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Archived: The Firs Specialist Residential Home

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Inspection report

Date of Inspection: 18, 29 March and 8 December 2011
Date of Publication: 28 June 2011
Inspection Report published 28 June 2011 PDF | 214.66 KB

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Food and drink should meet people's individual dietary needs (outcome 5)

Meeting this standard

We checked that people who use this service

  • Are supported to have adequate nutrition and hydration.

How this check was done

We reviewed all the information we hold about this provider, carried out a visit on 18/03/2011, 29/03/2011, 08/12/2011, checked the provider's records, observed how people were being cared for, looked at records of people who use services, talked to staff and talked to people who use services.

Our judgement

People are supported to drink and eat a healthy diet and are able to choose what kind of meals they want to eat. Individual nutritional needs are assessed and responded to.

Overall, we found that The Firs Specialist Residential Home was meeting this essential standard.

User experience

People spoken with said that lunch was nice and the meal provided was well received and eaten by people using the service.

Other evidence

Whilst in the home the Environmental Health Officer confirmed to the inspectors that adequate improvements had been undertaken in the home and she was now ‘happy with the catering arrangements’.

Direct observation confirmed that staff offered regular beverages and snacks to people living in the home throughout the day. Nutritional assessments are routinely completed as part of the care documentation for everyone living in the home. Records held in bedrooms to monitor individual fluid and nutritional intake for those people at risk were found to be well completed.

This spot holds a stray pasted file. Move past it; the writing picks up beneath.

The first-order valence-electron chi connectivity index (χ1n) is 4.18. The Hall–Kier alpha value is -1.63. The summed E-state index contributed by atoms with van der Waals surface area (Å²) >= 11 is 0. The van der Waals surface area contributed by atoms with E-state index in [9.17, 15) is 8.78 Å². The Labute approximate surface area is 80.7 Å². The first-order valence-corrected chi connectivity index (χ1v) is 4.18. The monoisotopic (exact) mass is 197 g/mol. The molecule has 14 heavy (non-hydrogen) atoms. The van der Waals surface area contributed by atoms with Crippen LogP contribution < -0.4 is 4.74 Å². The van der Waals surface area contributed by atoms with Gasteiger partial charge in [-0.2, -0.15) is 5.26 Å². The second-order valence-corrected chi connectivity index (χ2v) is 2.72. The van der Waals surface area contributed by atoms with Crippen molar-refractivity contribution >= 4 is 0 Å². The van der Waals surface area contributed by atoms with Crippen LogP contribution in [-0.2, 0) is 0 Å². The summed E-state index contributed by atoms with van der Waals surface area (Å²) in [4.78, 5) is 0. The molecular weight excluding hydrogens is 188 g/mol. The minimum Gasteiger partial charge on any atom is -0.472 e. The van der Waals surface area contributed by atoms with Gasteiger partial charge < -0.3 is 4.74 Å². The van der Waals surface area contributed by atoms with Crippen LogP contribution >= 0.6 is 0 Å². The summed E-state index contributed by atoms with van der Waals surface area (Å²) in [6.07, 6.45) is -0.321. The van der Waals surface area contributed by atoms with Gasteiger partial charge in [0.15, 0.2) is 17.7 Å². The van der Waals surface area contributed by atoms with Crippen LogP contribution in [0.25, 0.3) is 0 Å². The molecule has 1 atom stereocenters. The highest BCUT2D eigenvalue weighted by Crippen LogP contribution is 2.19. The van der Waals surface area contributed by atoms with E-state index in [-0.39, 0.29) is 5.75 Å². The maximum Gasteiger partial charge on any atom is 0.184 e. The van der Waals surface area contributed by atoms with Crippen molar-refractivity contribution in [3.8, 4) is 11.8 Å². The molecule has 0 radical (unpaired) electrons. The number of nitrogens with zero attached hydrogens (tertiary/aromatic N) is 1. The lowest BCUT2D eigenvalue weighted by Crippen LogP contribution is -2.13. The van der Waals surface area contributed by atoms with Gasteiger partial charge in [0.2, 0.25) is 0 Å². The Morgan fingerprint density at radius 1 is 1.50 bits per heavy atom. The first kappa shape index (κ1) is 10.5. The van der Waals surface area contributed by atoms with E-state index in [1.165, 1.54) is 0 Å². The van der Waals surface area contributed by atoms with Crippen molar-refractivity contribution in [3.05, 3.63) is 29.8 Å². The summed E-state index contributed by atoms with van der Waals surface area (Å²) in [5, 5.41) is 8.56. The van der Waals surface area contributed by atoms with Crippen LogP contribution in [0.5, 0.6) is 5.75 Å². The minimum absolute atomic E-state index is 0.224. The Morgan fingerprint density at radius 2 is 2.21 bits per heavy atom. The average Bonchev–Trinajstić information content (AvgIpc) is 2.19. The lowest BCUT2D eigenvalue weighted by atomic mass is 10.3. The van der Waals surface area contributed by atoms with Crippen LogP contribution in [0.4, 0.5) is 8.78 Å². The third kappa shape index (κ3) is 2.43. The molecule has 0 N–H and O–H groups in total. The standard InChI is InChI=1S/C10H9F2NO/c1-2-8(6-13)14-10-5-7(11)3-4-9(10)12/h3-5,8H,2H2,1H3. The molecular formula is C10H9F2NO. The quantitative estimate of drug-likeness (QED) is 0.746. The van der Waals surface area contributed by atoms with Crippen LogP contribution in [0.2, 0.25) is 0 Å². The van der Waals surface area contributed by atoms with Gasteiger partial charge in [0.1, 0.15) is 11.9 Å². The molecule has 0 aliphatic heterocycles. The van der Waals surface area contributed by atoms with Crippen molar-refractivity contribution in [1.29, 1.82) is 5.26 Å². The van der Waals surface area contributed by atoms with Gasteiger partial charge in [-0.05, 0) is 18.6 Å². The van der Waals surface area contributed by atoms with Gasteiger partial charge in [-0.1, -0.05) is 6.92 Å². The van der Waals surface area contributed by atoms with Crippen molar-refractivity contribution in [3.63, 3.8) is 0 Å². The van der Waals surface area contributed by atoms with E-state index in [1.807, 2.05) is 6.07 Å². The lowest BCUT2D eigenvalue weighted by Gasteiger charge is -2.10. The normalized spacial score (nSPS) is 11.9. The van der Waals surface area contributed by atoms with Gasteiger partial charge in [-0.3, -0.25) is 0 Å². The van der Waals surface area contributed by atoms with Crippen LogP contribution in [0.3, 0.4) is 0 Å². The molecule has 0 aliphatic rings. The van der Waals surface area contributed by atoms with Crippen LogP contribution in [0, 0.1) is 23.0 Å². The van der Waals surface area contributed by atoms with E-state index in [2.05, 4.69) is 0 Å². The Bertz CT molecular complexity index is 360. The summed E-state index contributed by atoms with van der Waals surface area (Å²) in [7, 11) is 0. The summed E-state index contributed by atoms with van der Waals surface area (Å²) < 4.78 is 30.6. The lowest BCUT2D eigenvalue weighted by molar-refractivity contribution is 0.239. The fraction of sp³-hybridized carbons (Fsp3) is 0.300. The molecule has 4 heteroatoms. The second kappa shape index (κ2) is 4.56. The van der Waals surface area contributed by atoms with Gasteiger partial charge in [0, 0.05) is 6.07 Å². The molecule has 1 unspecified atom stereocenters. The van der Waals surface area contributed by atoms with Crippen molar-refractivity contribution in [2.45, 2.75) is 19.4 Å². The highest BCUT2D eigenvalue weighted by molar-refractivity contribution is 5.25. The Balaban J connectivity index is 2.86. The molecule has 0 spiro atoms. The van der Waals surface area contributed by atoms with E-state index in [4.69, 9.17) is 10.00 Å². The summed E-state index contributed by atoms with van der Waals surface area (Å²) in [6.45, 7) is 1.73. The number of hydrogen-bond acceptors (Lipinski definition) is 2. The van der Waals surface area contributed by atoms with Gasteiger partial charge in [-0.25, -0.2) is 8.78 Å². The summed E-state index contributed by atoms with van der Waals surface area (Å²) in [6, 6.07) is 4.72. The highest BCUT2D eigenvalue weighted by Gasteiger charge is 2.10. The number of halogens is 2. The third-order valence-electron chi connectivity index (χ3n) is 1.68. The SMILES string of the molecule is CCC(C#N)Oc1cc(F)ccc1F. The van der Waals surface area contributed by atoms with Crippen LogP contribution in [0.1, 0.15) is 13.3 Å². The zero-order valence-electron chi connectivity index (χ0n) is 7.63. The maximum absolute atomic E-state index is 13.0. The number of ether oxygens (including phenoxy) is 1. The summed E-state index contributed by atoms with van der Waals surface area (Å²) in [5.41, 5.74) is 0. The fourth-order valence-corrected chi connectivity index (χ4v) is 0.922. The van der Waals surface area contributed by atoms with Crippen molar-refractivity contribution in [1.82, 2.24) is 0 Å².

The deputy manager showed the visiting inspectors that jugs had been purchased. These are to be placed in all rooms with fresh water daily to increase the availability of fluids to everyone.

Observation confirmed that the food provided for lunch was of a good quality and quantity with people eating a good amount and being asked if more was wanted. A choice was available at the time of serving and people’s preferences were responded to. In addition individual likes and dislikes were seen to be explored within the care documentation.

The meal observed was well presented, suitable crockery was used and adapted cutlery was provided to people with gripping difficulties. Assistance was readily available to people who needed it but independence was promoted whenever possible. One of the choices was a beef stew and some people had difficulty with the flat plates when eating, plate guards were not used.

Everyone was given the opportunity of wearing a plastic apron to protect their clothing, and most accepted this offer. Alternative protective options such as napkins were not offered and this was raised with the deputy manager for her to address.

Lunch time was not rushed and people were able to sit where they wanted to and to take as long as they wanted over their meal.